Do Schools Teach Three Vices?

One of the claims in TSVOTEP is that schools teach intellectual incompetence, fear of truth, and pride. Several readers have argued that I don’t support this claim.

Before pointing to the book’s support for this claim, I am soliciting comments from anyone whose K-12 experiences taught them to be imaginative, courageous, and humble. Simply click on “comment” at the end of this post and describe that learning. Nobody wants to admit to being intellectually incompetent, fearful of truth, or proud; so there is strong incentive to comment.

Other readers remember intellectual incompetence, fear of truth, and pride being modeled and taught throughout their K-12 experiences. I believe this is a school norm, so I say schools graduate adults whose understanding is unimaginative, whose strong character is fearful of truth, and whose generosity emerges from pride. There I go again — stating this as if it were true. Was this claim supported? Let’s take a look.

In TSVOTEP I explained that public schools are based on political beliefs and parochial schools are based on religious ones. Examples of political beliefs are (1) democracy is the most desirable form of governance, and (2) elected officials should hold teachers and principals accountable for student test scores. Examples of religious beliefs are (1) Jesus is the Son of God (Catholic schools), and (2) the Bible is the inerrant Word of God (Fundamentalist Christian schools).

I mention beliefs for two reasons. The first is that teaching the virtues of understanding, strong character and generosity does not threaten these beliefs. The second reason is that teaching the virtues of imagination, courage, and humility does threaten them.

I am not suggesting a conspiracy. I am saying it serves the interests of political and religious “believers” to not teach imagination, courage, and humility. Intellectually incompetent, fearful of truth, and proud students can’t challenge political and religious beliefs, and they become adults who can’t challenge them, either.

Literally, a “vicious” cycle is in place. Adults who have certain political or religious beliefs naturally teach those beliefs to K-12 students. And those beliefs go unchallenged as long as K-12 students are educated to develop the virtues of understanding, strong character and generosity, and the vices of intellectual incompetence, fear of truth, and pride.

In TSVOTEP the citation of Wayne Dyer’s work (Your Erroneous Zones, 1976) supported my claim that schools teach intellectual incompetence. In his words, schools promote “approval seeking” behavior:

If you gain the acclamation of the staff, behave in the ways they dictate, study the curriculum that is laid out in front of you, you’ll emerge successful. Albeit with a strong need for approval, since self-reliance has been discouraged at virtually every turn.

Ken Robinson made a similar observation in his popular YouTube video (not cited in the book):

Both Dyer and Robinson support my claim that K-12 schools teach intellectual incompetence. In Dyer’s words, “self-reliance has been discouraged at every turn.”

Do K-12 schools also teach fear of truth?

In chapter 3 I wrote that teachers naturally fear student rebellion and noncooperation because they are out-numbered 20 – 1. Of course, this fear is modeled to students. A discussion of this norm is at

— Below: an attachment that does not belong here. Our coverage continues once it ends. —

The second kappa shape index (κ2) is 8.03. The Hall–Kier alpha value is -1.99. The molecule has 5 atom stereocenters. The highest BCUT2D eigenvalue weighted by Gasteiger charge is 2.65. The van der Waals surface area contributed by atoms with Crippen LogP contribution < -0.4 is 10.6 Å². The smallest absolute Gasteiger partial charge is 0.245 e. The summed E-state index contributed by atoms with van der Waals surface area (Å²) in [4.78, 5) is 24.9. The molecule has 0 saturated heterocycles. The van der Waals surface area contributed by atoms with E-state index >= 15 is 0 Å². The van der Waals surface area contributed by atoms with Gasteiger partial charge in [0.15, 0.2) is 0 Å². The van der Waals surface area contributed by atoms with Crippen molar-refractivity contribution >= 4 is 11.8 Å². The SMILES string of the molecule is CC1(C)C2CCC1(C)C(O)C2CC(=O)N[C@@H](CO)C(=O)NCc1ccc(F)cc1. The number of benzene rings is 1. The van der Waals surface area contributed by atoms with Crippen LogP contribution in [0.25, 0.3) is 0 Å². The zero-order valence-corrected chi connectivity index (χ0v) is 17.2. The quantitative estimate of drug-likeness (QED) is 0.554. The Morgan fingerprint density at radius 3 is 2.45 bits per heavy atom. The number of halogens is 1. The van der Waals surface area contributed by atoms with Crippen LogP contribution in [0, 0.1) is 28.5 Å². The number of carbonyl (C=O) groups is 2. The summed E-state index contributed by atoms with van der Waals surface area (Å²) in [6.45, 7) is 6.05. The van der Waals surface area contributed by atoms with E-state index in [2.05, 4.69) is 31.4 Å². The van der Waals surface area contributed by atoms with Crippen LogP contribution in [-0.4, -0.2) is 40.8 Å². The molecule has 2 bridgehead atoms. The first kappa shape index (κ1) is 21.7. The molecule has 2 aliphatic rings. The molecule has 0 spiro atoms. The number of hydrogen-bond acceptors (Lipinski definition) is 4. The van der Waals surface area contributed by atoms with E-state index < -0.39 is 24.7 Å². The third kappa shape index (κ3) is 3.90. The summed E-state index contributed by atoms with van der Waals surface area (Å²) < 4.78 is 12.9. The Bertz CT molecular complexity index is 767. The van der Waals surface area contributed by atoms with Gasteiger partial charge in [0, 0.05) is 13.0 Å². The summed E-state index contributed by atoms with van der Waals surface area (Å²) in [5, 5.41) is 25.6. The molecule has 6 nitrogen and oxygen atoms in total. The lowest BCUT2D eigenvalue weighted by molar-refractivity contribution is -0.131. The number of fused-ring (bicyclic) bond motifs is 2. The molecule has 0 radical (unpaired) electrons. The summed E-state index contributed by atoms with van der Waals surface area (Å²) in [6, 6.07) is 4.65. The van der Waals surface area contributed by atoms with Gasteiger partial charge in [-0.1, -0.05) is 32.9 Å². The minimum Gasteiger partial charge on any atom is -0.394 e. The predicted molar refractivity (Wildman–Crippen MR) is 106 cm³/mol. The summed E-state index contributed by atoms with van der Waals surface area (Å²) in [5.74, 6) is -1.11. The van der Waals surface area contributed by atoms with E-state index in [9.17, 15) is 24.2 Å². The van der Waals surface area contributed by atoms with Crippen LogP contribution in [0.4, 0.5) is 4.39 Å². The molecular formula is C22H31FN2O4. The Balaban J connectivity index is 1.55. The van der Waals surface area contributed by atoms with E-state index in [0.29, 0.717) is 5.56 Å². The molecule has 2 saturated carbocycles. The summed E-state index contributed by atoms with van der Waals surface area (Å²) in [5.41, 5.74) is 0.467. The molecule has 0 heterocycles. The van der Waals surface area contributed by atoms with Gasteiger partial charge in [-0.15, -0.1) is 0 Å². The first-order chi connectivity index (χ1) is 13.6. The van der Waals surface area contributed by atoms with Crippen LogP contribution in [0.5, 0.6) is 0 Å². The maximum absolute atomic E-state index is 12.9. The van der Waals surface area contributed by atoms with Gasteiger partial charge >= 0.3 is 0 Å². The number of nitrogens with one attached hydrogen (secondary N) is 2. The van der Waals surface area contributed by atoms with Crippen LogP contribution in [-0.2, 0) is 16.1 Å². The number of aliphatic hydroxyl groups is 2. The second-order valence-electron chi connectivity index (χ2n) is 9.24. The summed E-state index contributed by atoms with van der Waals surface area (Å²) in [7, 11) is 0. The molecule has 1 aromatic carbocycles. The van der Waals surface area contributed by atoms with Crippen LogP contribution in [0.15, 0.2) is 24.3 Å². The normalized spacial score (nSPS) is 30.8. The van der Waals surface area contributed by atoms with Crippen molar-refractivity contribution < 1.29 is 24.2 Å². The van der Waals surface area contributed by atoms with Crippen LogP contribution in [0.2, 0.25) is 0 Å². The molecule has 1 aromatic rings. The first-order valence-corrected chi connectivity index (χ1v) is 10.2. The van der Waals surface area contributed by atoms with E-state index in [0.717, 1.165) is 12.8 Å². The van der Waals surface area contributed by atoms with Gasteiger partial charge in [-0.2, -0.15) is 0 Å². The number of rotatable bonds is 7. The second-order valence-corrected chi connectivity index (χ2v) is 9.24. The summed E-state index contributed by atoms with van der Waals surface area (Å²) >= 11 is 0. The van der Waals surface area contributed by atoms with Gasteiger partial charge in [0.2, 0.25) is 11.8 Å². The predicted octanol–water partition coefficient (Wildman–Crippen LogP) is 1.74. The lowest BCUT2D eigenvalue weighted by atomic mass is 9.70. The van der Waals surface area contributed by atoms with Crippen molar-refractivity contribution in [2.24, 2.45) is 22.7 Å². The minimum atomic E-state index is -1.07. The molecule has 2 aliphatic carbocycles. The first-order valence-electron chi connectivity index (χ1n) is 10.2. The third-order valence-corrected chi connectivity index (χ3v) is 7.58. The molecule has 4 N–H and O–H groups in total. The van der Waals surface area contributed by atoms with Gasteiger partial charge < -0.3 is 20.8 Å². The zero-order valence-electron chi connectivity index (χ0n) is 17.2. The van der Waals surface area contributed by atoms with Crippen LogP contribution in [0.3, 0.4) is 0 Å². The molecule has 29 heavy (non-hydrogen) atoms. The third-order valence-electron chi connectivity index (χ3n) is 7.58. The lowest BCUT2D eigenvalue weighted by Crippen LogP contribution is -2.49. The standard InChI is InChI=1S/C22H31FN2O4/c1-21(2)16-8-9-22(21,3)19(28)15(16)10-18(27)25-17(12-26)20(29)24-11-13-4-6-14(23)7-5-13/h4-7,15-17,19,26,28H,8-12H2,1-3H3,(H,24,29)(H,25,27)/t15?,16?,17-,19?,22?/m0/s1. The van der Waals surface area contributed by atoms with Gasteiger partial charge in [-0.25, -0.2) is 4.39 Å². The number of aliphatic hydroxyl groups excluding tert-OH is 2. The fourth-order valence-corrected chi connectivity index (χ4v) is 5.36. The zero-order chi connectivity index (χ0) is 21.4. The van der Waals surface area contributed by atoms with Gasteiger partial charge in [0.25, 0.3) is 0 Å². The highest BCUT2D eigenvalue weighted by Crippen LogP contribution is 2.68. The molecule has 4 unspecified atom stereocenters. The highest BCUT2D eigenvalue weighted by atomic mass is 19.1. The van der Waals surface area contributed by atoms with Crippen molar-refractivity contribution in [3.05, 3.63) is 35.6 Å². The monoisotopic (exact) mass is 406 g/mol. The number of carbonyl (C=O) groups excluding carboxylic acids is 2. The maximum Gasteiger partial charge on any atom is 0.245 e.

(not cited in the book).

In the book I wrote that a beginning teacher’s greatest fear is losing control of the classroom. I know this from working with student teachers. They want me to teach them how to control student behavior as they deliver dynamic lessons. They are disappointed when I say they learn this as they develop the six virtues, one of which is the courage to overcome fear of this truth: students working collectively have more power than any individual teacher.

Is pride taught in K-12 schools? Do teachers model it, and do American schools teach students to be proud?

In chapter 3 and in the epilogue I described the American attitude toward pride, and the inability to see that humility is a virtue. I told of my son’s warning, “You have a lot of explaining to do about that humility and pride thing. I don’t think people are going to get it.”

Chapter 3 explained that Christian philosophers regarded pride as the first of the seven deadly sins, but we consider it a virtue. We say we are proud of our children, our students, our country, etc.; and we want young people to be proud of themselves. We believe pride is a virtue because we don’t understand the virtue meaning of humility. In other words, it is natural for K-12 schools to teach pride because Americans see it as a virtue.

But teaching a vice as if it were a virtue has terrible consequences. Humility is needed to make situations better; but pride, by definition, is an obstacle to improvement. I used myself as an example in TSVOTEP. I explained that, as long as I was proud of my student evaluations, I had no reason to improve my classes. American schools contribute to the development of this vice when educators model pride and teach students to be proud of themselves.

In conclusion, TSVOTEP argues that a norm of American schools is for educators to model and teach intellectual incompetence, fear of truth, and pride. Those with different school experiences are asked to describe how imagination, courage, and humility were modeled and taught to them. The rest of us can learn much from the whole range of ways that schools teach virtues and vices.

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